Psalm 123 – Looking down and Looking up.

I write this article at the beginning of 2023, a brand new year. So what lies ahead for you this year? You may have some plans, or no plans. Maybe you’ve got some road trips lined up. Heading to the shack? Visiting friends? As we look ahead at the plans, and challenges that face us over the next 12 months, what better way to start the new year than by looking at a Psalm for spiritual pilgrimage, Psalm 123.

To you I lift up my eyes,
    O you who are enthroned in the heavens!
Behold, as the eyes of servants
    look to the hand of their master,
as the eyes of a maidservant
    to the hand of her mistress,
so our eyes look to the Lord our God,
    till he has mercy upon us.

Have mercy upon us, O Lord, have mercy upon us,
    for we have had more than enough of contempt.
Our soul has had more than enough
    of the scorn of those who are at ease,
    of the contempt of the proud.

Psalm 123 is part of a collection of Psalms called the Songs of Ascents. They are journey Psalms. The pilgrim people of God, Israel, are on a journey from far away toward the city of Jerusalem. They are going there to worship God at the Temple. This collection of Psalms are something like a mixtape/spotify playlist to help the travellers direct their hearts toward the LORD. And this Psalm is as much for us today as it was for Israel. We, as Christians, are likewise pilgrims headed toward our destination in the new heavens and earth, toward glory with Christ.

Psalm 123 is quite realistic about the challenges that we face along the journey. While we, in many ways, are ‘home’.. In the sense that we’ve come to know Jesus as Christians. We’ve come into the family of God, we have fellowship with God through the blood of Christ, in another sense, we’re not home yet. We’re not yet in the new creation with Jesus. There are challenges that we face on the journey, and this is what this Psalm highlights for us. These Israelites are in Jerusalem. They’ve arrived at the city of God at this point. And yet, they get the sense, that not all is right with the world. There are distressing things going on within their own hearts, and in the society around them.

We see in the last part of the Psalm that there are many who look down. The proud, the scoffers and arrogant have contempt for God’s people. They look down upon God’s people. And this is wearying and wearing for the Psalmist. Not all is right with the world. He’s home but he’s not home yet, and he’s tired of it all. But there is good news in this Psalm for pilgrims under duress. This good news is found in the first part of the Psalm.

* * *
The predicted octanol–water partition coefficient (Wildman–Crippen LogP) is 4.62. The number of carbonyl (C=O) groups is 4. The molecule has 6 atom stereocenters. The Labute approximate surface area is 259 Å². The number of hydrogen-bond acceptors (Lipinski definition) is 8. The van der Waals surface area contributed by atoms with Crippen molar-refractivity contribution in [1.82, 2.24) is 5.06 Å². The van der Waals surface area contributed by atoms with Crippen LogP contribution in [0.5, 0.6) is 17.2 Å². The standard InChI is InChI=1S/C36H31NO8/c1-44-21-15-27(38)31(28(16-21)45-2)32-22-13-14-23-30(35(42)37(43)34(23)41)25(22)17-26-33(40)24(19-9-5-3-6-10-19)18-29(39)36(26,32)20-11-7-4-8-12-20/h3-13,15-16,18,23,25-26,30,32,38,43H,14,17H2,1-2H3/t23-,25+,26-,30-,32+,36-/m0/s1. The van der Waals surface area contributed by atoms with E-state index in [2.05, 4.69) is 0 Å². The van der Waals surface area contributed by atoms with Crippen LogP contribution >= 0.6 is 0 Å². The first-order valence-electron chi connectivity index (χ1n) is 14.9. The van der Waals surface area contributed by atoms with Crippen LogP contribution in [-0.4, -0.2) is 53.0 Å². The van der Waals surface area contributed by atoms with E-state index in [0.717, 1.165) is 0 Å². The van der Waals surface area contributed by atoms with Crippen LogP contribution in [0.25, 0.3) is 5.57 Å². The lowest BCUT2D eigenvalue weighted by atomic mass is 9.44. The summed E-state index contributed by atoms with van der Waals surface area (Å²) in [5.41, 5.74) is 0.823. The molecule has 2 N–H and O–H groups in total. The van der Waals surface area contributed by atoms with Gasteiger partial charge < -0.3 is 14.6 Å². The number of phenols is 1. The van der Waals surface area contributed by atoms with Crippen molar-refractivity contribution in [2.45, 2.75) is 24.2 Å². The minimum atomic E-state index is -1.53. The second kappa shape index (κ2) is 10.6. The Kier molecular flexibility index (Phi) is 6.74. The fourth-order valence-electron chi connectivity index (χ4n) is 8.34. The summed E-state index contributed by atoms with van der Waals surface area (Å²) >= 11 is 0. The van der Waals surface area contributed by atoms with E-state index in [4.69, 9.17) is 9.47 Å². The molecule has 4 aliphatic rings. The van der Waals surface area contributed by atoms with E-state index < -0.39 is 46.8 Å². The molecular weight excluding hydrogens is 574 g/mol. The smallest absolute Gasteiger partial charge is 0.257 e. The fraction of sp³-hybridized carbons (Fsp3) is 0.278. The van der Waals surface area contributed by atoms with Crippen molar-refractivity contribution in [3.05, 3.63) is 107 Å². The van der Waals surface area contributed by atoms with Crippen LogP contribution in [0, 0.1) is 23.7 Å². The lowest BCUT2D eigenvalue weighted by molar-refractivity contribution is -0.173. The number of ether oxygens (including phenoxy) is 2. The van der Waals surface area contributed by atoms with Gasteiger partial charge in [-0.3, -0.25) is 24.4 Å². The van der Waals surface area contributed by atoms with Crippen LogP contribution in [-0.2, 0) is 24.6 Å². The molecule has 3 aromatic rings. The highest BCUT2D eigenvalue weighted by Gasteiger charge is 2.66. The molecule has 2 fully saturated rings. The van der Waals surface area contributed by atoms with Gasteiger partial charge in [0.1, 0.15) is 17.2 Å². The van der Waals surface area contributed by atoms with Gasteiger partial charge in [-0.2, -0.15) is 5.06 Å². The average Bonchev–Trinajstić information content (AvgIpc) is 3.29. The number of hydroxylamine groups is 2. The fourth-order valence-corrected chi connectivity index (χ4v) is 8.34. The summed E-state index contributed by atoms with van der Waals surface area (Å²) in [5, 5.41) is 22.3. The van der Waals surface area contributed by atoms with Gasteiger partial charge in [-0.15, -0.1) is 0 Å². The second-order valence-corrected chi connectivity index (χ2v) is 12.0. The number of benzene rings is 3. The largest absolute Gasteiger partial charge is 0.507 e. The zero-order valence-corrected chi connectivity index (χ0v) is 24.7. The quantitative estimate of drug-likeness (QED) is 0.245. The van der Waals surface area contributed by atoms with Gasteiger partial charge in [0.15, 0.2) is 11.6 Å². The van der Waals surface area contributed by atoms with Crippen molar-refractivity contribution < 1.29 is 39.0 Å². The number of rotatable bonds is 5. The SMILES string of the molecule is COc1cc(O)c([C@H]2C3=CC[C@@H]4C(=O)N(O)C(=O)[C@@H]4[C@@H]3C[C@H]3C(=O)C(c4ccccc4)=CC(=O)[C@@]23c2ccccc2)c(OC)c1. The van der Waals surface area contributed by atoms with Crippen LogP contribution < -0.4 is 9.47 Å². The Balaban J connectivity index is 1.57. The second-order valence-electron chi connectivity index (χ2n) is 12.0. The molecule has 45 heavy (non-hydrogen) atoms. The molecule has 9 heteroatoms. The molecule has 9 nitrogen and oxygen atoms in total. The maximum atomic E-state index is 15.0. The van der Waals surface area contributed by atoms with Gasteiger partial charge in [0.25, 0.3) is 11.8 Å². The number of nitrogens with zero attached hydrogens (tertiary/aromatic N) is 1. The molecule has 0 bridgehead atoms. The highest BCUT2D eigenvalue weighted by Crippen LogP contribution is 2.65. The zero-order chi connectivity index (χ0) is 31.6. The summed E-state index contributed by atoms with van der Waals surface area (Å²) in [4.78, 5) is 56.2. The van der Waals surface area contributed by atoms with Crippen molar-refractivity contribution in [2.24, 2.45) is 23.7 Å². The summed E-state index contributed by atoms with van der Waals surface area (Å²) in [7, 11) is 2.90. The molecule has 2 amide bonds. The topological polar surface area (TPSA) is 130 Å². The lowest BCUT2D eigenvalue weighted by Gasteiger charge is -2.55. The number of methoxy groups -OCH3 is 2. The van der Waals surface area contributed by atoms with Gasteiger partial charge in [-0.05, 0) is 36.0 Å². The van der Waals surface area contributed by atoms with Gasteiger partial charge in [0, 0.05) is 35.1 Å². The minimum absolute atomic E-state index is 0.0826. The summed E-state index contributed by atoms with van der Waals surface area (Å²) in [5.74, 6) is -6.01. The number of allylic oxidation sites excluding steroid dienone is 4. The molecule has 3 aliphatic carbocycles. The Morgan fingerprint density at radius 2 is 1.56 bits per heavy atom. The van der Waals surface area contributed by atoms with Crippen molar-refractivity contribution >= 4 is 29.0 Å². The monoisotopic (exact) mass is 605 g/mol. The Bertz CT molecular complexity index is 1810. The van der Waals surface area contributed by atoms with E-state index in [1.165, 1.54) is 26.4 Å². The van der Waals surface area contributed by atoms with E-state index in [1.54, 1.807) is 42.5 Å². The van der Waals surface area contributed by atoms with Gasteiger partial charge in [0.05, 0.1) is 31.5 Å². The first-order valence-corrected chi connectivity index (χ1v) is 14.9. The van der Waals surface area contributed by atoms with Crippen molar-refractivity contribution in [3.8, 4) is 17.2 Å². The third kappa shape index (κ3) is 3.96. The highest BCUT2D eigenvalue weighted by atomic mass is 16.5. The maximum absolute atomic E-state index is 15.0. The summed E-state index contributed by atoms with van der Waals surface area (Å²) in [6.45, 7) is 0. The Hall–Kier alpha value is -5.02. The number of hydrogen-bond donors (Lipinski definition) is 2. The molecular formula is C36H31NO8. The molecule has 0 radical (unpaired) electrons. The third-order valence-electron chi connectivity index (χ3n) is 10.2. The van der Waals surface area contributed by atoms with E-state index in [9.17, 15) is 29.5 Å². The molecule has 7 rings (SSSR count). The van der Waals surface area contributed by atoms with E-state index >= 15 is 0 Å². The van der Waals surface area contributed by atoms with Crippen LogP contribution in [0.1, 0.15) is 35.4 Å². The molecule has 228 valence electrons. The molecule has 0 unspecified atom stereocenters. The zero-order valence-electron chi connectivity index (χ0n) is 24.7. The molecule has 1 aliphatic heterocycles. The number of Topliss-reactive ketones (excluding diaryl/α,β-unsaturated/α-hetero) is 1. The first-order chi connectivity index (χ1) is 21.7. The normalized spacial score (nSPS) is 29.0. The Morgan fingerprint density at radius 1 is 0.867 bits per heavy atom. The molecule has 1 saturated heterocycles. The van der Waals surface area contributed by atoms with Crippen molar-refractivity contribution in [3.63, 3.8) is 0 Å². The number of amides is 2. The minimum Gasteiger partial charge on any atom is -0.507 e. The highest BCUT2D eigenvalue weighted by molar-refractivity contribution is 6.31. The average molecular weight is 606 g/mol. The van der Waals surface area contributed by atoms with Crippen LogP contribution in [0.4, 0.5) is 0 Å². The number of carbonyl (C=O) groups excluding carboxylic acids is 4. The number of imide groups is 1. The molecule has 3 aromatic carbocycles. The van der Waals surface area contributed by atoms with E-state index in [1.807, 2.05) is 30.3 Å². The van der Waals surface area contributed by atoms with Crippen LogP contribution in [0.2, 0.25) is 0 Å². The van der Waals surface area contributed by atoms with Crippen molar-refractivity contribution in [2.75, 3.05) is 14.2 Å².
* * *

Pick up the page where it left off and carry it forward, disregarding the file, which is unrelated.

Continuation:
The Psalm writer urges us to look up to the God ‘enthroned in the heavens’. There’s no doubt in the Psalm writers mind that mercy will come. He believes it will come, because he’s looking up toward the God over all things. The one on the highest throne above every other throne and authority. The one on the judgment seat of the universe. And he knows this God, that his Father who is in heaven will hear his prayer. So, the Psalm writer waits for mercy, like a servant looks to their master.

In this analogy, in verse 2, the Psalm writer likens the believers dependence on God, as like that of a slave, or a servant or maidservant, who has their eyes fixed on the ‘hands’ of their master and mistress. Back in those days, servants were more like part of the extended family. What the servant needs would come from the hand of their master. The master would provide for them. Food, accommodation, the whole lot.

So unlike the arrogant and proud, who are disrespectful toward the faithful pilgrims. The servant shows utter respect and deference toward their master. They wait for their master to show them some act of kindness. So, just like a good master or mistress would provide for them, and treat them well, the Psalm writer is saying, in this analogy, that God’s people look and wait for God to provide. And God will treat his people well.

Mercy will come from the LORD.

So as we look ahead to the year, the plans that we make, as well as the challenges that we will inevitably face, where will we look? To whom do we turn? Will we look upward to the LORD enthroned in the heavens? Are we trusting that he will show us mercy?

If you’re a christian, then you can be confident that mercy will come. We know that this is the God we serve, a God of mercy and grace. Mercy will come to us from the hand of Christ. For, he bore contempt, our shame, and the wounds of the proud for us. We receive mercy at the price that the Son paid. By his wounds, we are healed.

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